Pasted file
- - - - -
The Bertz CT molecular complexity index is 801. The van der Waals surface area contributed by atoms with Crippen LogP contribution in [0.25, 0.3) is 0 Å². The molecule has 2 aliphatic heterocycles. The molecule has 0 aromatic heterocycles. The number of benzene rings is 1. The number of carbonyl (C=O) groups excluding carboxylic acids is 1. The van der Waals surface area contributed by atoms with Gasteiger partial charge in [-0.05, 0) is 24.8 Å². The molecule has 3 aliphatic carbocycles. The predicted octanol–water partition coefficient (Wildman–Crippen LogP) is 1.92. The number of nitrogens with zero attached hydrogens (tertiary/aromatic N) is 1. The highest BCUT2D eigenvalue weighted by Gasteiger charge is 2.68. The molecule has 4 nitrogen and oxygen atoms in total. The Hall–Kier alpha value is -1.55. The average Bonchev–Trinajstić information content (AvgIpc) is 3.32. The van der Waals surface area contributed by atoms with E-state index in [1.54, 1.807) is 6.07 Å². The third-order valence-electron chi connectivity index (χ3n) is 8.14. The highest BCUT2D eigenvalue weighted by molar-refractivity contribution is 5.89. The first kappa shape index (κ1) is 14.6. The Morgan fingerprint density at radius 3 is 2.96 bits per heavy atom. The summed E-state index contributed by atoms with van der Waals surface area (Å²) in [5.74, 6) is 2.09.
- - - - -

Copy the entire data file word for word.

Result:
The Bertz CT molecular complexity index is 801. The van der Waals surface area contributed by atoms with Crippen LogP contribution in [0.25, 0.3) is 0 Å². The molecule has 2 aliphatic heterocycles. The molecule has 0 aromatic heterocycles. The number of benzene rings is 1. The number of carbonyl (C=O) groups excluding carboxylic acids is 1. The van der Waals surface area contributed by atoms with Gasteiger partial charge in [-0.05, 0) is 24.8 Å². The molecule has 3 aliphatic carbocycles. The predicted octanol–water partition coefficient (Wildman–Crippen LogP) is 1.92. The number of nitrogens with zero attached hydrogens (tertiary/aromatic N) is 1. The highest BCUT2D eigenvalue weighted by Gasteiger charge is 2.68. The molecule has 4 nitrogen and oxygen atoms in total. The Hall–Kier alpha value is -1.55. The average Bonchev–Trinajstić information content (AvgIpc) is 3.32. The van der Waals surface area contributed by atoms with E-state index in [1.54, 1.807) is 6.07 Å². The third-order valence-electron chi connectivity index (χ3n) is 8.14. The highest BCUT2D eigenvalue weighted by molar-refractivity contribution is 5.89. The first kappa shape index (κ1) is 14.6. The Morgan fingerprint density at radius 3 is 2.96 bits per heavy atom. The summed E-state index contributed by atoms with van der Waals surface area (Å²) in [5.74, 6) is 2.09.